35: How to break down a Lead Domino into smaller decisions



So you have identified what matters most to you and you’ve taken most other things off your plate. You have this (one or more) big consequential-irreversible decision to make. Think of it as your Netflix special. How would you approach it? There are two ways:

Think of all funny premises, write all your jokes, practice before the mirror, re-write and re-practise, go out and shoot your special hoping the set works out.


Scribble down your joke-lets, go to clubs and try them out before live audiences, get instant feedback, chuck out the ones that fail, refine what could work better, and redo the steps until you’re confident of every joke. Then put everything together into a set.

The first way is linear, the second iterative. We’re more used to linear. Good decision-making is iterative–running small experiments simultaneously and learning from them before going all in.

The objective when considering a consequential-irreversible decision is to ask: What smaller decisions that are _less _consequential or _more _reversible will help me sort out this big decision?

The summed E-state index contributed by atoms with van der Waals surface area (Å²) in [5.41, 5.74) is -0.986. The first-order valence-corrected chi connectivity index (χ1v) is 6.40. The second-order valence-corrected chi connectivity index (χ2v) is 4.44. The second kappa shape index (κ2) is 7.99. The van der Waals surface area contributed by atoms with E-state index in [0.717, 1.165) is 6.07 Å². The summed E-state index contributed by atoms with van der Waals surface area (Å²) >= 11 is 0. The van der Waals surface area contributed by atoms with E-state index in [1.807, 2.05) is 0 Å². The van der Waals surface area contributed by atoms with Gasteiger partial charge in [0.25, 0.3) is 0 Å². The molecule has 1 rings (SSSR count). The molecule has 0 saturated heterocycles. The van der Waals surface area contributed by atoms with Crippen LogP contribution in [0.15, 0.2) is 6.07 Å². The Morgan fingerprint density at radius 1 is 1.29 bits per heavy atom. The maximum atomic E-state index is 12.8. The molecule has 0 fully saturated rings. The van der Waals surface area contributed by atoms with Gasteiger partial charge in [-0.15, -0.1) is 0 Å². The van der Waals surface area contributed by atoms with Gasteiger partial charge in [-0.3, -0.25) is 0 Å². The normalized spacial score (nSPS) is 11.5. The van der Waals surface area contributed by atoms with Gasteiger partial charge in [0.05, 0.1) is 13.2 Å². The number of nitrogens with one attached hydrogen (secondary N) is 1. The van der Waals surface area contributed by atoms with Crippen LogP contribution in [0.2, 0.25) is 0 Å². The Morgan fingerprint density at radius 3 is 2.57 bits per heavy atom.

By breaking down a decision what we do is understand the key variables, manage our risks, and position ourselves to be flexible.

Typical big decisions pertain to career, finances, or relationships. Let’s imagine you’re trying to decide which career to pursue. The smaller questions could be: Do I want to commit to a job as X? Or, do I want to go to school and upskill first? If I want work experience, what is the ideal profile of companies I should look at? Then, can I do an internship with any? And so on.

If you don’t have a consequential-irreversible decision to make, take the next big one–a consequential-reversible decision. Breaking it down will teach you something to apply later and will clear the decks for the big ones coming your way in the future.

Tip 1: A good way to find out if you're working on the right things is to take any specific question occupying your mind and see if it links back to the big decision you’ve working on. If it doesn’t, take a close look at your calendar and rearrange things to reflect your priorities.

Tip 2: If you have no consequential decisions–highly unlikely–borrow one from the future. You will thank yourself for having done this.

If being able to differentiate between decisions is the first step, breaking down the biggest ones on your mind is the next. It gives you a bigger margin for error. So if you have a big decision to make, break it down.

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